Quality in use of domain-specific languages: a case study

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  • Quality in use of domain-specific languages: a case study

    1. 1. 1 Domain Engineering Language Design Language Deployment Language evaluation / testing Language Implementation
    2. 2.  Did I build the right thing? › Is end user satisfied with product?  Did I build the thing right? › Is the right product functionality provided? (from software engineer understanding) 2
    3. 3. 3  Focus is on the language Focus is NOT on the language’s users Should this be the other way around?  What about the context of evaluation?  
    4. 4. 4  Few papers report any sort of evaluation › Even those provide too few details › Too much tacit knowledge: virtually impossible to replicate evaluations and perform metaanalysis  Predominance of toy examples › Unsubstantiated claims to the merits of DSLs  Poor characterization of subjects involved in validation › How representative are they of real DSL users? [Gabriel 2010]
    5. 5. 5  Increasing awareness to the usability evaluation of languages › Measured by the size of community that use GPL › Quantitative data collection › Comparisons between different versions of same language or suitability of different languages to context of use  The methods used to evaluate usability of GPLs are not adequate because they are centred only on computation domain concepts
    6. 6.  DSLs are meant to close gap between Domain Experts and Solutioncomputational platform  DSL development is hard › Requires domain and language development expertise (few people have both)  Many DSL development techniques (which should we use?)  We should consider costs of evaluating DSLs vs. costs of producing inadequate DSLs 6
    7. 7. 7 We are interested in languages that are used as communication interfaces between humans and computers User Interface means a communicating between humans and computers Model of that communication can be seen as a language
    8. 8.    8 A language is a model that describes the allowed terms and how to compose them into the sentences involved in a particular human-computer (H/C) interaction Different languages may have different context of use and their users most likely will have different knowledge sets Context of Use – ‘The users, tasks, equipment (hardware, software and materials), and the physical and social environments in which product is used’ [ISO 9126]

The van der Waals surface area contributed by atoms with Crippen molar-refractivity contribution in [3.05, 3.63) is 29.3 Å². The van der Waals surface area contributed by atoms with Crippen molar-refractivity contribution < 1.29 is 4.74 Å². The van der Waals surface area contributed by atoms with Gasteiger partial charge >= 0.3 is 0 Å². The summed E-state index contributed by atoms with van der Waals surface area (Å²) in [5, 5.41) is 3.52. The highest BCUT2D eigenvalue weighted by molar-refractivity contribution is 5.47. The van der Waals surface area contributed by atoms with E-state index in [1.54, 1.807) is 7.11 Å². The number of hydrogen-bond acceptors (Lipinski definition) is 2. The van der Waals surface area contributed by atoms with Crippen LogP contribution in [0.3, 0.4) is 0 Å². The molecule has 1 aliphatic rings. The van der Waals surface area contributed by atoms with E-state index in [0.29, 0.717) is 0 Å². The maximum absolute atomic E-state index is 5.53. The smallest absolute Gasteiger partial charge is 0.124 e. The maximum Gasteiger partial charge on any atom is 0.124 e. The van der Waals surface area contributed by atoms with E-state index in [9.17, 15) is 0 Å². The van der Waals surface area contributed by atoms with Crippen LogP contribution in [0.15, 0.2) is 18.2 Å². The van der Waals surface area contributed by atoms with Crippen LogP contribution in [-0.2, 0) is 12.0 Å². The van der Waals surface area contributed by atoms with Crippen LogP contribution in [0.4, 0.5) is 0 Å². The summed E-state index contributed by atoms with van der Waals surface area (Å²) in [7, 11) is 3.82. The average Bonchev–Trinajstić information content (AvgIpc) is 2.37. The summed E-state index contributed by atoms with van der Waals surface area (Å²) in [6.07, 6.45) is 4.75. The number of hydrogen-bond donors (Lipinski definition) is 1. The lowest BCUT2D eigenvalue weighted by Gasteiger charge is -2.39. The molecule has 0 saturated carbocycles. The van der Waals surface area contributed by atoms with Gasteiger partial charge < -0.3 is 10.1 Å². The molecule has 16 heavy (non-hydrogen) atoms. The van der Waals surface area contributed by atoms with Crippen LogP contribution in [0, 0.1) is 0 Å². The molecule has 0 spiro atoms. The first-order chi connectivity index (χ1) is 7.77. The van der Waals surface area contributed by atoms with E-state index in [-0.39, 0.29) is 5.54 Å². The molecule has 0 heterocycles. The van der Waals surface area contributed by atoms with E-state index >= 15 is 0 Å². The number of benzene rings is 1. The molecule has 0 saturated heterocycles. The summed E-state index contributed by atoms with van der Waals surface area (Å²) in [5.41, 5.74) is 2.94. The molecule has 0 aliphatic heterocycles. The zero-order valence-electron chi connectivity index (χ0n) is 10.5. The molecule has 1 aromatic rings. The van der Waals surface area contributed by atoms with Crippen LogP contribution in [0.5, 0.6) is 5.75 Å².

9. 9.  If we say that context of use has some ontological purpose, then we can see it as problem to be solved in the language’s users’ mind  Languages that reduce the use of computation domain concepts and focus on the domain concepts of the contexts of use’s problem, are called Domain Specific Languages (DSLs) 9
    10. 10. 1 0 Usability is key characteristic for evaluating the Quality of User Interfaces Since we defined H/C languages as UIs, it should be also used for Quality evaluation of DSLs
    11. 11. 1 1 The capability of a software product to enable specified users to achieve specified goals with effectiveness, productivity, safety and satisfaction in specified contexts of use
    12. 12.  To evaluate achieved Quality in Use of DSLs we find it most relevant to evaluate its: › Effectiveness – accuracy with which a developer completes language sentence › Efficiency – time spent to complete a sentence › Satisfaction – freedom from inconveniences and positive attitude towards the use of the language › Accessibility – learnabiltiy and memorability of language terms 1 2
    13. 13.  Cognitive activities involved in language are: › Learning both syntax and semantics › Composition of the syntax required to perform the function › Comprehension of the function syntax composed by someone else › Debugging of syntax (semantics) written by ourselves or others › Modification of a function written by ourselves or others 1 3
    14. 14.  Query writing task– users are given a question stated in natural language and have to write sentence in the given language  Tests: › Immediate comprehension › Reviews › Final exams 1 4
    15. 15. 1 5 Visual query language for High Energy Physics PHESANT vs. object-oriented coding in C++/BEE Requirements definition Design planning Result packaging Data collection Data analysis
    16. 16. 1 6